The first layer of epoxy has now had a day to absorb and start to cure. Once it’s tack-free I’ll sand down some of the planet and moon markers to round the tops and make the heights more consistent.
A few hours of manual work got the SSP board ready for the more artistic portion of the project. I scraped smooth the machining marks on the flat areas, although there are still some minor irregularities. The planets and moons that were broken off during the machining have all been replaced with custom-turned dowels. The smallest, such as Dione, are only about 2 mm wide. Each raised area got a light sanding around the perimeter to eliminate rough transitions.
After the above picture was taken I applied a first seal coat of epoxy. Even though I added some blue tint, the result is still brown. It’ll take a few more coats before any colour is obvious.
7 hours machining time! There were a couple of minor detours. Most of the way through the first finishing pass with the 1/4″ ballnose cutter, the CNC lost its’ location settings. This happens, although fortunately it’s rare. I had to reset the base locations and had it run the remaining parts of that toolpath. In this case, it was the “Distance” planets down the middle. In another case I loaded the wrong file, but it didn’t make a huge difference because it was the 1/4″ Ballnose file instead of the 1/4″ Tapered Ballnose file. I just reset the height down a bit over 1 mm and re-ran the proper toolpath.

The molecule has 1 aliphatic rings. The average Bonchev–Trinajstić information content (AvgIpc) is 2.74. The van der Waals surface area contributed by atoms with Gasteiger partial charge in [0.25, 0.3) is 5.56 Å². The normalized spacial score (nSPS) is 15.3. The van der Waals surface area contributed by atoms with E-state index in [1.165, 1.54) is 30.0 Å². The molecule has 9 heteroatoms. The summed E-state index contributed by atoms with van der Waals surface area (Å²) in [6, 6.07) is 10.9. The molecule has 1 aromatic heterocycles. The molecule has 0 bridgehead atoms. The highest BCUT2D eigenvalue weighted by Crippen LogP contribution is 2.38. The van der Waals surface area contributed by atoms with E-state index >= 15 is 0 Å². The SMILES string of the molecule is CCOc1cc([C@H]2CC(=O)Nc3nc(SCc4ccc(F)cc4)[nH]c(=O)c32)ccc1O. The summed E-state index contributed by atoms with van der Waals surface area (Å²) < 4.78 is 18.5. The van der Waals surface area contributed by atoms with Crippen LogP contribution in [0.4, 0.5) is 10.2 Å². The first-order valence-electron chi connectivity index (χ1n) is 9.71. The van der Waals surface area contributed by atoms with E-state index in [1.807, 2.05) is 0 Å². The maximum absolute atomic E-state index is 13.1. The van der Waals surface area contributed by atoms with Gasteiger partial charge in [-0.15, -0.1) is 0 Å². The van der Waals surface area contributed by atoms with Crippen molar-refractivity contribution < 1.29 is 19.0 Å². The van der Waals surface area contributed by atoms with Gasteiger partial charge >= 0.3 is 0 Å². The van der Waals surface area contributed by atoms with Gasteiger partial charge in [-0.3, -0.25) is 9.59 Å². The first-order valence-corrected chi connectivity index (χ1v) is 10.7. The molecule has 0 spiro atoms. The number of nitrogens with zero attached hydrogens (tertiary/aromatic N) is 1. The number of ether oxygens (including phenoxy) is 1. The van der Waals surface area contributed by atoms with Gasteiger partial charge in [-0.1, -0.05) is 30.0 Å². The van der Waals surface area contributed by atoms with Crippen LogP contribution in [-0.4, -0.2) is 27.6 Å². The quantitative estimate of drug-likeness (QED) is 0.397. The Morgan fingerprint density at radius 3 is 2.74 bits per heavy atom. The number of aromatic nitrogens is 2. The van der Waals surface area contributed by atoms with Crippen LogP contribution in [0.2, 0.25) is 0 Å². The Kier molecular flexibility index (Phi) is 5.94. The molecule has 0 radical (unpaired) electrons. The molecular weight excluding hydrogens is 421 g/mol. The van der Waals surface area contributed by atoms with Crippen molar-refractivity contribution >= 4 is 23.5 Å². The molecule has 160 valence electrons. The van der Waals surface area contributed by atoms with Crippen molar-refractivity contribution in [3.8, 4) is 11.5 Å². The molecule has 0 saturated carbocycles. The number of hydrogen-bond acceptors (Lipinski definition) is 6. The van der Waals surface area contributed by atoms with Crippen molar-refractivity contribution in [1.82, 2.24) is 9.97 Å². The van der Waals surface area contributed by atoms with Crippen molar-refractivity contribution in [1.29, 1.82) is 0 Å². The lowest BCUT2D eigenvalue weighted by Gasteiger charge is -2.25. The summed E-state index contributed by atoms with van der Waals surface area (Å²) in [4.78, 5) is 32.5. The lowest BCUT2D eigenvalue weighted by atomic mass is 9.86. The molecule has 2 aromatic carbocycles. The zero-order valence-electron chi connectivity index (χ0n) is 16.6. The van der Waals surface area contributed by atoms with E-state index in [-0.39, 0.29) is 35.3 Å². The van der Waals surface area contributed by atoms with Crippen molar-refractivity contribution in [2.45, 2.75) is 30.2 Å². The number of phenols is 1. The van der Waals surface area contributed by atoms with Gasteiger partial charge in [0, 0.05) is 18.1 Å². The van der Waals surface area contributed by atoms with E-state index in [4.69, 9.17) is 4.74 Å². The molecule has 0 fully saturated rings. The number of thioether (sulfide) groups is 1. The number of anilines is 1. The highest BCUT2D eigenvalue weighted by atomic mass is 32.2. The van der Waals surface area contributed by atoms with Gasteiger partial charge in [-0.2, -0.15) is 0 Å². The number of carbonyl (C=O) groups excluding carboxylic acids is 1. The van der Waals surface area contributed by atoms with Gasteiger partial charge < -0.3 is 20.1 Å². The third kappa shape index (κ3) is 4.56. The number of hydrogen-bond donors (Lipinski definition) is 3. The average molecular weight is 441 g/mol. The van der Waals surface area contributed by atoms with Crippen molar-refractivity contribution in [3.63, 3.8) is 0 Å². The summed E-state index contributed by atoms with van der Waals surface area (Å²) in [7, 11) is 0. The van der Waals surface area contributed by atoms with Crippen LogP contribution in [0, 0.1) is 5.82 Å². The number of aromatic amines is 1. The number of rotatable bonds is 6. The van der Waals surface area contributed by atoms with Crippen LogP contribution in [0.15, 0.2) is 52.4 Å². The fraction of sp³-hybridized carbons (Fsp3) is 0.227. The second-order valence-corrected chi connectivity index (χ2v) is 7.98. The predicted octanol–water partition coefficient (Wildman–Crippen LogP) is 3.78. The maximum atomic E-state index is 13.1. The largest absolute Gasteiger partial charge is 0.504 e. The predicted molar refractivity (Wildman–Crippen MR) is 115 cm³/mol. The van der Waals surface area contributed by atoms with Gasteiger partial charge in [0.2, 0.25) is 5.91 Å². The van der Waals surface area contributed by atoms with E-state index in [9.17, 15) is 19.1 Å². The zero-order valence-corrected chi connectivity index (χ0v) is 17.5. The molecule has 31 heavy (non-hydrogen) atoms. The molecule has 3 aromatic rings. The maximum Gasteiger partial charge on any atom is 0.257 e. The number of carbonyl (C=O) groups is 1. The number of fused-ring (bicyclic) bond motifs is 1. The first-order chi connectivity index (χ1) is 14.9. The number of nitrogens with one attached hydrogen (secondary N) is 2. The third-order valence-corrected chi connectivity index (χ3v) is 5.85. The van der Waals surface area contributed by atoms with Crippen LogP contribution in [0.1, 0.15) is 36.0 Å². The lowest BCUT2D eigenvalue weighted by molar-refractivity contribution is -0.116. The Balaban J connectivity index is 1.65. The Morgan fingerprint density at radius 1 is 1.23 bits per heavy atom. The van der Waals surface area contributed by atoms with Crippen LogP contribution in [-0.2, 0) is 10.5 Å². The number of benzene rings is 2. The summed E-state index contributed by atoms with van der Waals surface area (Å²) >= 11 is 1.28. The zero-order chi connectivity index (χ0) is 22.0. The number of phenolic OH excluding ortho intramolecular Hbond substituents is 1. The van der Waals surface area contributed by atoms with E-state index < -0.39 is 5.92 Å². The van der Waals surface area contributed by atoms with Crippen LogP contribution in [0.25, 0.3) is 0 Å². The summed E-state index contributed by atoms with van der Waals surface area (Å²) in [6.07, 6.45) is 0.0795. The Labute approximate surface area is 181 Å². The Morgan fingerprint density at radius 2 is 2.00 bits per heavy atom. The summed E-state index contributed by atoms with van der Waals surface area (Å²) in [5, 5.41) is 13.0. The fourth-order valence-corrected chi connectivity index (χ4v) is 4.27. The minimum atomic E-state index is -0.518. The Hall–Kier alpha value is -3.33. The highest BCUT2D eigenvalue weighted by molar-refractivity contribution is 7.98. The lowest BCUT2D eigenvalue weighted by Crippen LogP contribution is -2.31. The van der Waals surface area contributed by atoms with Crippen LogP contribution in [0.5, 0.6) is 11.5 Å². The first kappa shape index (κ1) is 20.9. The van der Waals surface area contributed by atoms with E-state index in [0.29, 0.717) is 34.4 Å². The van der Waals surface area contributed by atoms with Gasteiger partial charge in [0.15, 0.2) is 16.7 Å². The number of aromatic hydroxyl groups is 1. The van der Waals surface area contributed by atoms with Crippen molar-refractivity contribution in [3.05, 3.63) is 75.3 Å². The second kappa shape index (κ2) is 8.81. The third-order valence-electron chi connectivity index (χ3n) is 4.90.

This was the first time I tried using my ShopVac as a vacuum hold-down source. I don’t know if it made a difference on the accuracy results, but it sure was noisier for about 4 hours.
Tomorrow I’ll do manual cleanup and apply a base coat of epoxy.
The spoil board on my CNC was getting tired, so I used it to test some ideas for my Solar System Project (henceforth occasionally “SSP”). The basics are sound, but I have a list of 9 items that can be improved. I’m also not happy with the NASA images I used for Saturn and Jupiter. Since the final colouring will be “artistic”, I will probably use the JWST image for Jupiter. For Saturn, I’ll see if I can find a better Cassini image.